As with last year's Bahamas trip, I brought my Sealife 1200 underwater camera to take some pictures of the marine life and my fellow divers. Unfortunately, I didn't get to take as many pictures as I had wanted to because I neglected to recharge the battery after one day's use. The next morning, when I was getting myself ready, I saw to my dismay that the batter was low, so I managed to charge it for a few minutes before I had to leave. The camera had enough juice for just a few pictures before it conked out again.
Still, I managed to get some decent underwater shots, the best of which follow below.
First up, my favorite dive site of the trip, Jackson's Reef, which we visited on Thursday, July 26. What I really liked about it was that it featured a large open white sand bottom surrounded by large coral formations with lots of cuts, nooks and crannies that I like to explore and swim through.
I like the way this one turned out, with fellow diver Bruce parallel in the photo with the barracuda. I have to confess that this was entirely accidental on my part, as Bruce just happened to be in the right spot when I pressed the button.
I spotted this lobster early on in the dive crawling in a narrow crevice bathed in shadow. I attempted several shots, but due to the fact that I did not have strobes, the lobster was barely visible. A few minutes later, I went looking for it again and found it out in the open. The photo above is one of three I took of it from different angles.
Talk about a close encounter. I was swimming above the coral when I found a narrow groove beneath me. Being rather thin, I decided to descend into the opening. When my fins touched down on the surface, I turned to my left and what do I see staring right into my face but this grouper you see above, with his mouth agape. I fumbled for my camera as fast as I could and snapped this shot because I was worried he might swim away. He was probably just as surprised by the encounter as I was.
On Friday the 27th, we revisited the Mixing Bowl, which we first dived the previous Sunday the 22nd. I didn't take a lot of photos, but I was able to get a few interesting ones.
First was this sequence of shots I got of a Hawksbill turtle that I spotted after we had finished swimming along the reef wall. I saw the turtle swim down towards this coral formation and stick its head deep inside as if it were trying to get something to eat.
I turned around and swam back to get a better view of it. The turtle had by then changed position, with its body turned so that it was facing to the right of the direction it is facing in the picture above. I managed to get right along side of it.
At that point, the turtle became aware of my presence and clearly didn't want to be in the presence of a large human being.
And away it goes!
It took a lot of patience and failed attempts before I finally bagged this Yellowheaded Jawfish. They're these cute little fish that dig holes in the ground, and when they feel threatened, they descend tail first into the hole. Usually if you stay still and wait a few minutes, they'll come back out of the hole.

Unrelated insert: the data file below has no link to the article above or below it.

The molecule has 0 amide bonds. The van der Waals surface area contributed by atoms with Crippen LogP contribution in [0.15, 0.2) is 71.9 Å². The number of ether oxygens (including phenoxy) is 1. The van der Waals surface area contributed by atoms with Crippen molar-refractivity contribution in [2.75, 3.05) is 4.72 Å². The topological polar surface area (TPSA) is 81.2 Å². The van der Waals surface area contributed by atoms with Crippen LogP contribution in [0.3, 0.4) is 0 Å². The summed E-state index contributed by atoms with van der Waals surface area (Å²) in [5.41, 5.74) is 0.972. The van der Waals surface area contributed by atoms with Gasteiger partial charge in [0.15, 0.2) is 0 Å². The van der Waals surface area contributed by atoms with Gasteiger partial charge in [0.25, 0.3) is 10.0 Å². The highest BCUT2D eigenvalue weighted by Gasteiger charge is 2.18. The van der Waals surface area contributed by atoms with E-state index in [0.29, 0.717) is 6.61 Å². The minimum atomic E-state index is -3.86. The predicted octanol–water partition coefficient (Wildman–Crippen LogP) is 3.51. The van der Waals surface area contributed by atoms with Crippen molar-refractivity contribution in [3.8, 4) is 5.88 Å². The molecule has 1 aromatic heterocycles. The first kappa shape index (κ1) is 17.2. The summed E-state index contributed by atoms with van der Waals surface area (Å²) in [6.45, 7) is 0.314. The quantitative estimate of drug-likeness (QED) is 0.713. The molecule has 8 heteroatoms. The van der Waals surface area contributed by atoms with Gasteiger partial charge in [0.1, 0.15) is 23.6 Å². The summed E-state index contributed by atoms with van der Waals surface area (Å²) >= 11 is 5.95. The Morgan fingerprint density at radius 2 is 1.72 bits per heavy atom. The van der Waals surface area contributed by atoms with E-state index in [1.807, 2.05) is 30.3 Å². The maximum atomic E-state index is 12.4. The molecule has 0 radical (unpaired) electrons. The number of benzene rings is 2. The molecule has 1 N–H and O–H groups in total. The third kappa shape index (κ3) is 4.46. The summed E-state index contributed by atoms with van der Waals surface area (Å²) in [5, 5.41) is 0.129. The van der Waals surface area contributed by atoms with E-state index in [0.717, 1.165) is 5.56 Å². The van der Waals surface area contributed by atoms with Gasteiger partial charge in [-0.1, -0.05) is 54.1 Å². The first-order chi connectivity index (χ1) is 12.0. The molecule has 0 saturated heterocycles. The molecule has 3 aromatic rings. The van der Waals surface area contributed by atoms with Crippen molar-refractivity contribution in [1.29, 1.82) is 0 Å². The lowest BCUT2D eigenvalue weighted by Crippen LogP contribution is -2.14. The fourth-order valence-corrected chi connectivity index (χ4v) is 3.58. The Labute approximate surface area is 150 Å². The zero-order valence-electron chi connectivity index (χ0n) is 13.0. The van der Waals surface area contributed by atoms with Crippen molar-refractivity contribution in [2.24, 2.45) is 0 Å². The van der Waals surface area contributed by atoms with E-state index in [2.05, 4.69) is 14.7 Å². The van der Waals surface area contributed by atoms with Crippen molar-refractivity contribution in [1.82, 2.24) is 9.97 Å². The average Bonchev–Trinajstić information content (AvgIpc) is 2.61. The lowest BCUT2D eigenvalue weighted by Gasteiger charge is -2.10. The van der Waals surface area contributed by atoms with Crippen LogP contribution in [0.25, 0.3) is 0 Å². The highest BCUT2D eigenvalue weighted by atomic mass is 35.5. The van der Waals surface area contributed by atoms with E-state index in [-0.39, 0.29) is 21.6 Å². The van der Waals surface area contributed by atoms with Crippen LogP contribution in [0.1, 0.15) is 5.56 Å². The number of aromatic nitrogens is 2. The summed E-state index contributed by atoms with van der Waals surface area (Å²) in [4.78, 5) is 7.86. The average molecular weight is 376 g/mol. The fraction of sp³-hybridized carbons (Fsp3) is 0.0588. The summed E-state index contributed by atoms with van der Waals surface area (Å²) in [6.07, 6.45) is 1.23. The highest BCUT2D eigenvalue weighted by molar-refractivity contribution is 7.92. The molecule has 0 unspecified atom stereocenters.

But the dive still had a surprise left in store for us.
A bunch of us spotted this Southern Stingray hiding himself undernearth the sand, with just his eyes sticking out. I got myself into position and snapped this photo and then a split second later, the stingray shot up and darted away from us.
I was able to get this photo of it as it was swimming away from us.
Besides the marine life, I also took a few pictures of some of my fellow divers under the water.
What should have been a good shot of David, Jeff's son, turned out poorly because on my first dive of the trip with the camera, I accidentally selected the option that you would use if the camera had strobes attached, so all of my shots on that dive were not properly lit. David's turned out somewhat better than the others because he was closer to the surface than the other divers I photographed.
Susie, Larry's wife. She was the one who organized the trip for us. Even though Larry sold his dive shop, he and Susie still do dive trips with a bunch of us who were students or customers of his.
Like me, Tara became a regular starting with the Belize trip in 2009. While she was a beginner like me back then, she has since gone on more trips and racked up more dives than I have.
Here we have Ira, who I also first met on the Belize trip.
At the beginning of the dive at Mixing Bowl on the 27th, I spotted Larry above upside down blowing bubble rings out of his mouth while I was swimming some distance from the reef wall. I got in a bit closer and hurried this shot because I didn't know how long he would keep doing it. Had I been above him, the bubble rings would have been more visible.
I look forward to our next dive trip, which as I might have mentioned in a previous post, will likely also be in Litle Cayman, where I hope to improve my underwater photography skills.